Hide and Seek
In their usual style and following their now established tradition, Rex Romae organised a temporary and ephemeral pop up show featuring the artworks of the Norwegian stencil artist Martin Whatson. A street art follower since the nineties decade, it wasn’t until he discovered Banksy when he decided to try with the stencil. This is why his work combines these two elements in a unique way and it is characterized by grey monochromatic images done with stencils and decorated with graffiti of vibrant colors. Martin Whatson is inspired by people, posters or other graffiti and has a weakness for urban spaces that are decayed and abandoned. When starting out he found himself drawn to political subjects, inspired by DOLK and Banksy, but over time found his depth in more subtle types of expression. His work is not charged with a political or social criticism but he likes to leave a subtle message on which anyone can reflect and draw his or her own conclusions. Martin Whatson creates unique stencil scenes, with a message signifying peace and love, and a very distinct female edge. For Whatson’s new body of work RexRomae took over a huge and beautiful archway with brick walls in a converted warehouse from 6th to 9th November.
The welcoming sculpture
Near the entrance, positioned in the centre of the room, there is a very special sculpture. The spotless marble bust of a woman, with her nose a bit damaged, has a framed canvas depicting tag-made flowers stuck onto it. This work makes soon clear the intention of the artist. In fact, his aim is either to create conflict or unity between materials and motives. Both the bust and the framed canvas symbolize fine art and oppose to the flowers, which clearly are in a graffiti-style, therefore hinting to street art.
Mixing and Juxtaposing
As Martin Whatson stated in various interviews, his work mixes fine art, which he indicates in his stencilled figures, and street art, represented by the vibrant tags. He brilliantly translated on canvas the artworks he usually paints in the street. In this solo show he aims to explore the continuous metamorphosis of the urban walls and the antagonistic relationships between right and wrong.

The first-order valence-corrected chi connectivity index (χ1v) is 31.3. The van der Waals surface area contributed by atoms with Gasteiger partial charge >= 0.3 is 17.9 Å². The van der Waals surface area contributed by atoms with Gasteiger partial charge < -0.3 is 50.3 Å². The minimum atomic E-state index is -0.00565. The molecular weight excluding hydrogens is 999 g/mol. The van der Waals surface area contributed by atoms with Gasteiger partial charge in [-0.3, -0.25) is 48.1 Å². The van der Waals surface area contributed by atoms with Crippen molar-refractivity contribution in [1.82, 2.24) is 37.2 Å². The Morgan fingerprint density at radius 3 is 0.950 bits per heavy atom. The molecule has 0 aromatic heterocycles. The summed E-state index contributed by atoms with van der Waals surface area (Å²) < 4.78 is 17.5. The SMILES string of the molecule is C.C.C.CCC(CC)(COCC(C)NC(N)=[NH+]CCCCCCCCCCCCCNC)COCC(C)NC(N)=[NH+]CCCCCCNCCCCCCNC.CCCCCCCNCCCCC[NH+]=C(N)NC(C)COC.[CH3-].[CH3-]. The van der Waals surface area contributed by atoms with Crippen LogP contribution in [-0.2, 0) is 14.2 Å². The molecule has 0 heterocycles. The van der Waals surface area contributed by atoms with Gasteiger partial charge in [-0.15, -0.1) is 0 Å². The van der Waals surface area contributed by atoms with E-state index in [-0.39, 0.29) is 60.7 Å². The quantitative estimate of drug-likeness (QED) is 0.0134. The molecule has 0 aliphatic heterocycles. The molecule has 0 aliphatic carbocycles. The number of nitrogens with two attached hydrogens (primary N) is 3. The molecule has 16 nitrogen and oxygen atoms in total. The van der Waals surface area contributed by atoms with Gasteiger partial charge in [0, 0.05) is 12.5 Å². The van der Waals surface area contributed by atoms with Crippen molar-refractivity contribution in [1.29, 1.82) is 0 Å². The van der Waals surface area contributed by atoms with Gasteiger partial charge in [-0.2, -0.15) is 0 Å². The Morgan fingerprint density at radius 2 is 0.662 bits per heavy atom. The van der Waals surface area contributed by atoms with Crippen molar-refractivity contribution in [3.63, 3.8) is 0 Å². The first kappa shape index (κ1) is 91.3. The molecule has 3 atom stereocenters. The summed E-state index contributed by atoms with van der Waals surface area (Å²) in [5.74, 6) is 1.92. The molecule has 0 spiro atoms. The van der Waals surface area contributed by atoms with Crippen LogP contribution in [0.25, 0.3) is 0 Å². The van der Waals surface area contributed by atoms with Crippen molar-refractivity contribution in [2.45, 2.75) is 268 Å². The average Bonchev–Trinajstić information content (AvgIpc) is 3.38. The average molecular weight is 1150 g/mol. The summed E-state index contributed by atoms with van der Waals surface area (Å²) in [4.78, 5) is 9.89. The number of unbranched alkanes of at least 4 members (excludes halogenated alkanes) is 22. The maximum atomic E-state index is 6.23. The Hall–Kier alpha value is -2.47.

The brick walls of this industrial space host a rich variety of works, always marked by the contrast, the juxtaposition of clean monochrome stencils and colourful tags. Everything seems to be plain and quiet, until the grey ‘normality’ and quietness is suddenly broken by an explosion of colour. It happens with ‘The Unveiling’, where a lady pulls down the wallpaper and reveals tags.
Function of tags
Sometimes the scribbling becomes just part of the settings, such as in the ‘Climber’ where the writing turns into the wall, or in ‘Velicoped’, where it composes the big front wheel, or in ‘The Thinker’ where it creates a kind of support for the man’s elbow.
Other times the tags are part of the body or of the clothes of the depicted figures. In ‘Umbrella’ and ‘Dancer’ they make up the ladies’ dresses, while in ‘Angel’ and ‘Venus De Milo’ they form respectively the wings and the whole body.
The fusion between fine art and street art mentioned by the artist is presented in these last two works in a clearer way. While the first one recalls the figure of the angels of the classical sculpture the latter directly depicts the famous Greek marble sculpture found on the island of Milo and that portrays Venus, the goddess of love and beauty.
‘Riot’ is quite hilarious, with a grey antiriot policeman, who turns his back to the public and protects himself with his shield from a big pink tag reading RIOT. The artwork conveys a slight touch of irony, both towards the police that tend to exaggerate things and towards weak protests that pretend to be a riot. ‘Riot’ also offers a powerful example of Martin Whatson’s purpose to explore antagonistic relationships unfolding in the city.
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